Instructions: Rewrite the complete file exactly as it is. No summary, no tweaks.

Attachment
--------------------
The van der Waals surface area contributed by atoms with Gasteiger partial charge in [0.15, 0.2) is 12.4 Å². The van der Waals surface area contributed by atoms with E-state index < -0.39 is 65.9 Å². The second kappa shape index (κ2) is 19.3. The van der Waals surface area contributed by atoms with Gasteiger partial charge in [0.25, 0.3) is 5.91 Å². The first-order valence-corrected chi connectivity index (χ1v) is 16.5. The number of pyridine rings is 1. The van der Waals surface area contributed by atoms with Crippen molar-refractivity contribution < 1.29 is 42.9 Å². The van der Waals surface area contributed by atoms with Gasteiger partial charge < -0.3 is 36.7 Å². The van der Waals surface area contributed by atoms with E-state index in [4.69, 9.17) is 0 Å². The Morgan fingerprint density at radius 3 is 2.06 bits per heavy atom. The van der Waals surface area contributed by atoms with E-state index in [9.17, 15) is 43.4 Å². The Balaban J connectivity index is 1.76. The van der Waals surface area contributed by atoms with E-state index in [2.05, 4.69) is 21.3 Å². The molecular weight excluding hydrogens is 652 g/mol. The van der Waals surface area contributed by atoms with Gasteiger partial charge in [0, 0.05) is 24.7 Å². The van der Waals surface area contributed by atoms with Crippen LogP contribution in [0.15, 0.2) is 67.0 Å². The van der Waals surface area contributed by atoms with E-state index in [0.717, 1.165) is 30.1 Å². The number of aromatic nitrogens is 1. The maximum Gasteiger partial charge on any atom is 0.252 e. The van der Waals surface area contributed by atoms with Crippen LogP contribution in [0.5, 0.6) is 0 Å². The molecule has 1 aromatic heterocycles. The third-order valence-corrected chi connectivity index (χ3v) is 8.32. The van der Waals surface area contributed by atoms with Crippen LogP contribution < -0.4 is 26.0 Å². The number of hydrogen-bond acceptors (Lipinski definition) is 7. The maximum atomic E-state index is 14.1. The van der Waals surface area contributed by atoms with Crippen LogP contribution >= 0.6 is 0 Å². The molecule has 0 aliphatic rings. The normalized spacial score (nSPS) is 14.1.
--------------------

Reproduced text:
The van der Waals surface area contributed by atoms with Gasteiger partial charge in [0.15, 0.2) is 12.4 Å². The van der Waals surface area contributed by atoms with E-state index < -0.39 is 65.9 Å². The second kappa shape index (κ2) is 19.3. The van der Waals surface area contributed by atoms with Gasteiger partial charge in [0.25, 0.3) is 5.91 Å². The first-order valence-corrected chi connectivity index (χ1v) is 16.5. The number of pyridine rings is 1. The van der Waals surface area contributed by atoms with Crippen molar-refractivity contribution < 1.29 is 42.9 Å². The van der Waals surface area contributed by atoms with Gasteiger partial charge < -0.3 is 36.7 Å². The van der Waals surface area contributed by atoms with E-state index in [4.69, 9.17) is 0 Å². The Morgan fingerprint density at radius 3 is 2.06 bits per heavy atom. The van der Waals surface area contributed by atoms with E-state index in [9.17, 15) is 43.4 Å². The Balaban J connectivity index is 1.76. The van der Waals surface area contributed by atoms with E-state index in [2.05, 4.69) is 21.3 Å². The molecular weight excluding hydrogens is 652 g/mol. The van der Waals surface area contributed by atoms with Gasteiger partial charge in [0, 0.05) is 24.7 Å². The van der Waals surface area contributed by atoms with Crippen LogP contribution in [0.15, 0.2) is 67.0 Å². The van der Waals surface area contributed by atoms with E-state index in [0.717, 1.165) is 30.1 Å². The number of aromatic nitrogens is 1. The maximum Gasteiger partial charge on any atom is 0.252 e. The van der Waals surface area contributed by atoms with Crippen LogP contribution in [0.5, 0.6) is 0 Å². The molecule has 1 aromatic heterocycles. The third-order valence-corrected chi connectivity index (χ3v) is 8.32. The van der Waals surface area contributed by atoms with Crippen LogP contribution < -0.4 is 26.0 Å². The number of hydrogen-bond acceptors (Lipinski definition) is 7. The maximum atomic E-state index is 14.1. The van der Waals surface area contributed by atoms with Crippen LogP contribution >= 0.6 is 0 Å². The molecule has 0 aliphatic rings. The normalized spacial score (nSPS) is 14.1.